Set your mind on a definite goal and observe how quickly the world stands aside to let you pass.

If you found this Think and Grow Rich summary to be useful, click below to purchase a copy on Amazon.

Source
Source

Comments

    0 of 8192 characters used
    Post Comment

    No comments yet.

    working

    This website uses cookies

    As a user in the EEA, your approval is needed on a few things. To provide a better website experience, hubpages.com uses cookies (and other similar technologies) and may collect, process, and share personal data. Please choose which areas of our service you consent to our doing so.

    For more information on managing or withdrawing consents and how we handle data, visit our Privacy Policy at: https://hubpages.com/privacy-policy#gdpr

    Show Details
    Necessary
    HubPages Device IDThis is used to identify particular browsers or devices when the access the service, and is used for security reasons.
    LoginThis is necessary to sign in to the HubPages Service.
    Google RecaptchaThis is used to prevent bots and spam. (Privacy Policy)
    AkismetThis is used to detect comment spam. (Privacy Policy)
    HubPages Google AnalyticsThis is used to provide data on traffic to our website, all personally identifyable data is anonymized. (Privacy Policy)
    HubPages Traffic PixelThis is used to collect data on traffic to articles and other pages on our site. Unless you are signed in to a HubPages account, all personally identifiable information is anonymized.
    Amazon Web ServicesThis is a cloud services platform that we used to host our service. (Privacy Policy)
    CloudflareThis is a cloud CDN service that we use to efficiently deliver files required for our service to operate such as javascript, cascading style sheets, images, and videos. (Privacy Policy)
    Google Hosted LibrariesJavascript software libraries such as jQuery are loaded at endpoints on the googleapis.com or gstatic.com domains, for performance and efficiency reasons. (Privacy Policy)
    Features
    Google Custom SearchThis is feature allows you to search the site. (Privacy Policy)
    Google MapsSome articles have Google Maps embedded in them. (Privacy Policy)
    Google ChartsThis is used to display charts and graphs on articles and the author center. (Privacy Policy)
    Google AdSense Host APIThis service allows you to sign up for or associate a Google AdSense account with HubPages, so that you can earn money from ads on your articles. No data is shared unless you engage with this feature. (Privacy Policy)
    Google YouTubeSome articles have YouTube videos embedded in them. (Privacy Policy)
    VimeoSome articles have Vimeo videos embedded in them. (Privacy Policy)
    PaypalThis is used for a registered author who enrolls in the HubPages Earnings program and requests to be paid via PayPal. No data is shared with Paypal unless you engage with this feature. (Privacy Policy)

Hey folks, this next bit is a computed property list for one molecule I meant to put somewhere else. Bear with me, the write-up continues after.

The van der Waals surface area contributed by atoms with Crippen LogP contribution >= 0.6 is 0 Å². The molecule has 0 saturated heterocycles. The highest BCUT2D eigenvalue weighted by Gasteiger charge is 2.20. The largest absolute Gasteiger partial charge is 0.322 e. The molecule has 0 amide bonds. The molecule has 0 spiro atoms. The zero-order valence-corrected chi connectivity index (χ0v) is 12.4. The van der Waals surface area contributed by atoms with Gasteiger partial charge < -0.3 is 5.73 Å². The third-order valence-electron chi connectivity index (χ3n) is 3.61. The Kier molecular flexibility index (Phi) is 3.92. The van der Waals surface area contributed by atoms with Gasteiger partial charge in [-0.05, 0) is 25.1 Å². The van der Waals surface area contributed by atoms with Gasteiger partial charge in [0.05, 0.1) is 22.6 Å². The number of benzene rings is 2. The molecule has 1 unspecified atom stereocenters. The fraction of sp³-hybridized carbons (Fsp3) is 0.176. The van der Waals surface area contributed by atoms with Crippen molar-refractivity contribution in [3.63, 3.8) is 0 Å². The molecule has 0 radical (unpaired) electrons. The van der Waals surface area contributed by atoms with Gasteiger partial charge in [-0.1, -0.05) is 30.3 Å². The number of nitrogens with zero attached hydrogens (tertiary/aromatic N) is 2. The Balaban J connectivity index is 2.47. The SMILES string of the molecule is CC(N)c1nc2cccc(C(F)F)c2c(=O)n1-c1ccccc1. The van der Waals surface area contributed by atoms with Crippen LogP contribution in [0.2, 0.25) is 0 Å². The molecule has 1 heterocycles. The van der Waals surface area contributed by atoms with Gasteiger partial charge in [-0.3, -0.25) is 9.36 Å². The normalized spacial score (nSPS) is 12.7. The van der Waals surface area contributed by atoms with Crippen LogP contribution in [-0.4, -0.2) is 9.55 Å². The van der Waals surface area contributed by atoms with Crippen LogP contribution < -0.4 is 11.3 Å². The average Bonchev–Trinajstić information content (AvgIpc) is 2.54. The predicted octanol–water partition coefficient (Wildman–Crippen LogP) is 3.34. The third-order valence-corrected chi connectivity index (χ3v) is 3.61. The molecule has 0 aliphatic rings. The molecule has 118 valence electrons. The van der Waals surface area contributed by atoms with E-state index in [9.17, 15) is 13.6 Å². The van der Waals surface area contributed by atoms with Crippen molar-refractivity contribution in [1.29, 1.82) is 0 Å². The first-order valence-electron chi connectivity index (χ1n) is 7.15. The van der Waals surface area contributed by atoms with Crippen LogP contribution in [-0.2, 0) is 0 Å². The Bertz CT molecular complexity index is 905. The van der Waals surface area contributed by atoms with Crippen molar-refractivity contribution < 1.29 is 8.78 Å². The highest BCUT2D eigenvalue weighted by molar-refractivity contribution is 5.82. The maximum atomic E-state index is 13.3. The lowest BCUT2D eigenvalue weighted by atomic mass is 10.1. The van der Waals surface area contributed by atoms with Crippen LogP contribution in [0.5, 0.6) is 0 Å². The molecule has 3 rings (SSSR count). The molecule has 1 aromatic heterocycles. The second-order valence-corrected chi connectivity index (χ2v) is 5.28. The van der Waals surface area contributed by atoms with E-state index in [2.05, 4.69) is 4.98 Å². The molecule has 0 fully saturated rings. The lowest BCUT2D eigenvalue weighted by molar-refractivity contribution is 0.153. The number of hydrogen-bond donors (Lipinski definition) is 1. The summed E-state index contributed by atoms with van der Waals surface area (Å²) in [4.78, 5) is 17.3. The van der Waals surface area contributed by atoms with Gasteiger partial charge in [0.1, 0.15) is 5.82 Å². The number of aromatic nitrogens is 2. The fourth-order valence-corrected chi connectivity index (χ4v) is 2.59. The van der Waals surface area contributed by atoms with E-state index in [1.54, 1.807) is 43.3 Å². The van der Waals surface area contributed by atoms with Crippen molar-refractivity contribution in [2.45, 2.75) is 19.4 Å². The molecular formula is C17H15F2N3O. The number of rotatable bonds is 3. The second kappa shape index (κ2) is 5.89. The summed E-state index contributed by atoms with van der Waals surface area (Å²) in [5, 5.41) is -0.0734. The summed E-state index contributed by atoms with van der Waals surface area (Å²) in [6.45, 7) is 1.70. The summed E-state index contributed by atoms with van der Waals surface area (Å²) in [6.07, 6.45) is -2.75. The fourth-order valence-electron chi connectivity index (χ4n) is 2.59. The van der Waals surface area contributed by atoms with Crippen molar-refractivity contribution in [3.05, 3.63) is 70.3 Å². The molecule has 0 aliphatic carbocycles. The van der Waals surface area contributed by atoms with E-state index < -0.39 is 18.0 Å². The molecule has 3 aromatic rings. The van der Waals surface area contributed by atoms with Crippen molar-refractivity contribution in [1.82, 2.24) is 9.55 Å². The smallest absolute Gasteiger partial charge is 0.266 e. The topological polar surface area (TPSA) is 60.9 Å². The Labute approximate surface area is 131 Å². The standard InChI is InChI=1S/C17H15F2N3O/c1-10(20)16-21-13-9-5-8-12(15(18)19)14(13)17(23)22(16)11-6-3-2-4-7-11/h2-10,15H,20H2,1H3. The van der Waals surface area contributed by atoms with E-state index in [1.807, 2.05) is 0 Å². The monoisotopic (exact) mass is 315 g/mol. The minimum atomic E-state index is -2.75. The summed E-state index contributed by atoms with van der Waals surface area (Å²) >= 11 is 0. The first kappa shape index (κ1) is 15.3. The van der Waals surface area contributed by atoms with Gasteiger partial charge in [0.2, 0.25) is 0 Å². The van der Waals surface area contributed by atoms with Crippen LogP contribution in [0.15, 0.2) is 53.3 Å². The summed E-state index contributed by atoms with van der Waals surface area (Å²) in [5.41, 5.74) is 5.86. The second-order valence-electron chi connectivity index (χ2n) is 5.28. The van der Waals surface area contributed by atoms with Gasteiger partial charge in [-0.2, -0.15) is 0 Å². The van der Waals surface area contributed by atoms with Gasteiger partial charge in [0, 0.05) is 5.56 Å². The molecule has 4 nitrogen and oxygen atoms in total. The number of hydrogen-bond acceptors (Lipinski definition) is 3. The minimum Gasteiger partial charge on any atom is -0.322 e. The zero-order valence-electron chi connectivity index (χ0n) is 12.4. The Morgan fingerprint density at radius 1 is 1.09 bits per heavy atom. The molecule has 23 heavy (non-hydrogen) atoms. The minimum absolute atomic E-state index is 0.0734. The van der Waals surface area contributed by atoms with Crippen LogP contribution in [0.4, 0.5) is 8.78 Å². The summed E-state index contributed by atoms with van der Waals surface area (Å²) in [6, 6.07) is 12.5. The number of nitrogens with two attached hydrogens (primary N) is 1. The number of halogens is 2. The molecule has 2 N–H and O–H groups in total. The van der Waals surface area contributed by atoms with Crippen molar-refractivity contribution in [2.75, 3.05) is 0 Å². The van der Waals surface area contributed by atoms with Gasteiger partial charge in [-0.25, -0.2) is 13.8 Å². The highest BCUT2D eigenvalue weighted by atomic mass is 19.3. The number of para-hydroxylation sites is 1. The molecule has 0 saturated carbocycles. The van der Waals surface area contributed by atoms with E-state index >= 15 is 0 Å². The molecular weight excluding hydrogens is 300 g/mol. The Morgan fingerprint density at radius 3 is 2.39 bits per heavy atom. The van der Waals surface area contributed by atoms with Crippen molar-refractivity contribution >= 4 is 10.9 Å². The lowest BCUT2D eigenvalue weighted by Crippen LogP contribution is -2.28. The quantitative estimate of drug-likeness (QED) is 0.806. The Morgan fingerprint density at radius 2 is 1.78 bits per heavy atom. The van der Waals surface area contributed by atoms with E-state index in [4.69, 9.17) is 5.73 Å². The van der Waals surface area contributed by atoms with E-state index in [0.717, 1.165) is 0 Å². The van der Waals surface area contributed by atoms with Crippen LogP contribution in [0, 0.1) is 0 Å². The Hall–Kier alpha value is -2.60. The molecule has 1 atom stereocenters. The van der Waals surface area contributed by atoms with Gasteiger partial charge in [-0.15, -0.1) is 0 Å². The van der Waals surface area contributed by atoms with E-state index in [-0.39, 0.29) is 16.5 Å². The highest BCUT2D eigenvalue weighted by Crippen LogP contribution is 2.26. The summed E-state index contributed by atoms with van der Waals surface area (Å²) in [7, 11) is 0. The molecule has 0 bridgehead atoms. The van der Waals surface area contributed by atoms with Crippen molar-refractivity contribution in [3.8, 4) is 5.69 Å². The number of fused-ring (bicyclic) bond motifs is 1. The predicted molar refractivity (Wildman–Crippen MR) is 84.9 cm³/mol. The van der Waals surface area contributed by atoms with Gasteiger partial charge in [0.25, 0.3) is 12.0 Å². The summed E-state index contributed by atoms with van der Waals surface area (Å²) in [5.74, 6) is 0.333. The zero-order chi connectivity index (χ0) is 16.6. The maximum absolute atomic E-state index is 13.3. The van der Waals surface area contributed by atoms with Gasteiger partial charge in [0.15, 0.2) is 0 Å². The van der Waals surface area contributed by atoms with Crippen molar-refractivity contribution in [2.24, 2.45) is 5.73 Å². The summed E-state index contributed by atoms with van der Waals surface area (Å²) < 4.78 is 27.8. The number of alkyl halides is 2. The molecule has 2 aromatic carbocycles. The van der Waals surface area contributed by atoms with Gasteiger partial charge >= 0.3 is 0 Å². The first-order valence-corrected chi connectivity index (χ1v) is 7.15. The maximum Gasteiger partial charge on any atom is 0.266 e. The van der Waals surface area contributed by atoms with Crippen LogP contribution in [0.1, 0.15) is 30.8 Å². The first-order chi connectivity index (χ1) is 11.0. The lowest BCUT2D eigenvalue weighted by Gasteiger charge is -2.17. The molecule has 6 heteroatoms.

Facebook LoginYou can use this to streamline signing up for, or signing in to your Hubpages account. No data is shared with Facebook unless you engage with this feature. (Privacy Policy)
    MavenThis supports the Maven widget and search functionality. (Privacy Policy)
    Marketing
    Google AdSenseThis is an ad network. (Privacy Policy)
    Google DoubleClickGoogle provides ad serving technology and runs an ad network. (Privacy Policy)
    Index ExchangeThis is an ad network. (Privacy Policy)
    SovrnThis is an ad network. (Privacy Policy)
    Facebook AdsThis is an ad network. (Privacy Policy)
    Amazon Unified Ad MarketplaceThis is an ad network. (Privacy Policy)
    AppNexusThis is an ad network. (Privacy Policy)
    OpenxThis is an ad network. (Privacy Policy)
    Rubicon ProjectThis is an ad network. (Privacy Policy)
    TripleLiftThis is an ad network. (Privacy Policy)
    Say MediaWe partner with Say Media to deliver ad campaigns on our sites. (Privacy Policy)
    Remarketing PixelsWe may use remarketing pixels from advertising networks such as Google AdWords, Bing Ads, and Facebook in order to advertise the HubPages Service to people that have visited our sites.
    Conversion Tracking PixelsWe may use conversion tracking pixels from advertising networks such as Google AdWords, Bing Ads, and Facebook in order to identify when an advertisement has successfully resulted in the desired action, such as signing up for the HubPages Service or publishing an article on the HubPages Service.
    Statistics
    Author Google AnalyticsThis is used to provide traffic data and reports to the authors of articles on the HubPages Service. (Privacy Policy)
    ComscoreComScore is a media measurement and analytics company providing marketing data and analytics to enterprises, media and advertising agencies, and publishers. Non-consent will result in ComScore only processing obfuscated personal data. (Privacy Policy)
    Amazon Tracking PixelSome articles display amazon products as part of the Amazon Affiliate program, this pixel provides traffic statistics for those products (Privacy Policy)